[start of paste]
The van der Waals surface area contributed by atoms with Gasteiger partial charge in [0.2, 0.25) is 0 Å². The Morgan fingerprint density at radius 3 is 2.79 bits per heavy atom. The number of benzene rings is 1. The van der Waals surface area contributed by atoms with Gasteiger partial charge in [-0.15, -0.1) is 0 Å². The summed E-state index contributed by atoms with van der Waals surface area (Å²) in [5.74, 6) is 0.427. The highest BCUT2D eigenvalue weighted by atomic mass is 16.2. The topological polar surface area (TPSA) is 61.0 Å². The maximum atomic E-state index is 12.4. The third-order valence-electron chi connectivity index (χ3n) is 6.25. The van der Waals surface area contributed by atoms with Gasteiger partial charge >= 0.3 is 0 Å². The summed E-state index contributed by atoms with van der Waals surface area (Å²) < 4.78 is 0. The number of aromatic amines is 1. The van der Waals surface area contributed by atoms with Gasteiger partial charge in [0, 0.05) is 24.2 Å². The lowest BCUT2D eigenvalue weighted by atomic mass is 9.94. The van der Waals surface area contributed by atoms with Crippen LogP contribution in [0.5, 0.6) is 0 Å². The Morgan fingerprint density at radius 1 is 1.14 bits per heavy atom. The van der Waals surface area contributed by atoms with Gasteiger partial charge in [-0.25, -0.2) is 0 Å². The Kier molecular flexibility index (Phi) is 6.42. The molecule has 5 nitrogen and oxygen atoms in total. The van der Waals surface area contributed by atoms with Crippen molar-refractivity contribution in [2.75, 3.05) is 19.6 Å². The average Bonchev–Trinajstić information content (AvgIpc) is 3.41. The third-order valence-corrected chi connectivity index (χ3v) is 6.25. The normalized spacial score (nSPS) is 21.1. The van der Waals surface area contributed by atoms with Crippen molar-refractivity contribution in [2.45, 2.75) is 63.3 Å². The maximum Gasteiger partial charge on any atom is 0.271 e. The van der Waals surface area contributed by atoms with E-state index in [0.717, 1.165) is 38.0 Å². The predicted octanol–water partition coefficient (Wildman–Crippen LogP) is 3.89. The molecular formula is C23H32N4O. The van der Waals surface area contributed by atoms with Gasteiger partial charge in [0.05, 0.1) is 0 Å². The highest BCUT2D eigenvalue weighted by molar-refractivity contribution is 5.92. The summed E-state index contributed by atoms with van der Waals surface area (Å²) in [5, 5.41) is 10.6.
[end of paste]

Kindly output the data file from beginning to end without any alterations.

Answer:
The van der Waals surface area contributed by atoms with Gasteiger partial charge in [0.2, 0.25) is 0 Å². The Morgan fingerprint density at radius 3 is 2.79 bits per heavy atom. The number of benzene rings is 1. The van der Waals surface area contributed by atoms with Gasteiger partial charge in [-0.15, -0.1) is 0 Å². The summed E-state index contributed by atoms with van der Waals surface area (Å²) in [5.74, 6) is 0.427. The highest BCUT2D eigenvalue weighted by atomic mass is 16.2. The topological polar surface area (TPSA) is 61.0 Å². The maximum atomic E-state index is 12.4. The third-order valence-electron chi connectivity index (χ3n) is 6.25. The van der Waals surface area contributed by atoms with Gasteiger partial charge >= 0.3 is 0 Å². The summed E-state index contributed by atoms with van der Waals surface area (Å²) < 4.78 is 0. The number of aromatic amines is 1. The van der Waals surface area contributed by atoms with Gasteiger partial charge in [0, 0.05) is 24.2 Å². The lowest BCUT2D eigenvalue weighted by atomic mass is 9.94. The van der Waals surface area contributed by atoms with Crippen LogP contribution in [0.5, 0.6) is 0 Å². The Morgan fingerprint density at radius 1 is 1.14 bits per heavy atom. The van der Waals surface area contributed by atoms with Gasteiger partial charge in [-0.25, -0.2) is 0 Å². The Kier molecular flexibility index (Phi) is 6.42. The molecule has 5 nitrogen and oxygen atoms in total. The van der Waals surface area contributed by atoms with Crippen molar-refractivity contribution in [2.75, 3.05) is 19.6 Å². The average Bonchev–Trinajstić information content (AvgIpc) is 3.41. The third-order valence-corrected chi connectivity index (χ3v) is 6.25. The normalized spacial score (nSPS) is 21.1. The van der Waals surface area contributed by atoms with Crippen molar-refractivity contribution in [2.45, 2.75) is 63.3 Å². The maximum Gasteiger partial charge on any atom is 0.271 e. The van der Waals surface area contributed by atoms with E-state index in [0.717, 1.165) is 38.0 Å². The predicted octanol–water partition coefficient (Wildman–Crippen LogP) is 3.89. The molecular formula is C23H32N4O. The van der Waals surface area contributed by atoms with Gasteiger partial charge in [0.05, 0.1) is 0 Å². The highest BCUT2D eigenvalue weighted by molar-refractivity contribution is 5.92. The summed E-state index contributed by atoms with van der Waals surface area (Å²) in [5, 5.41) is 10.6.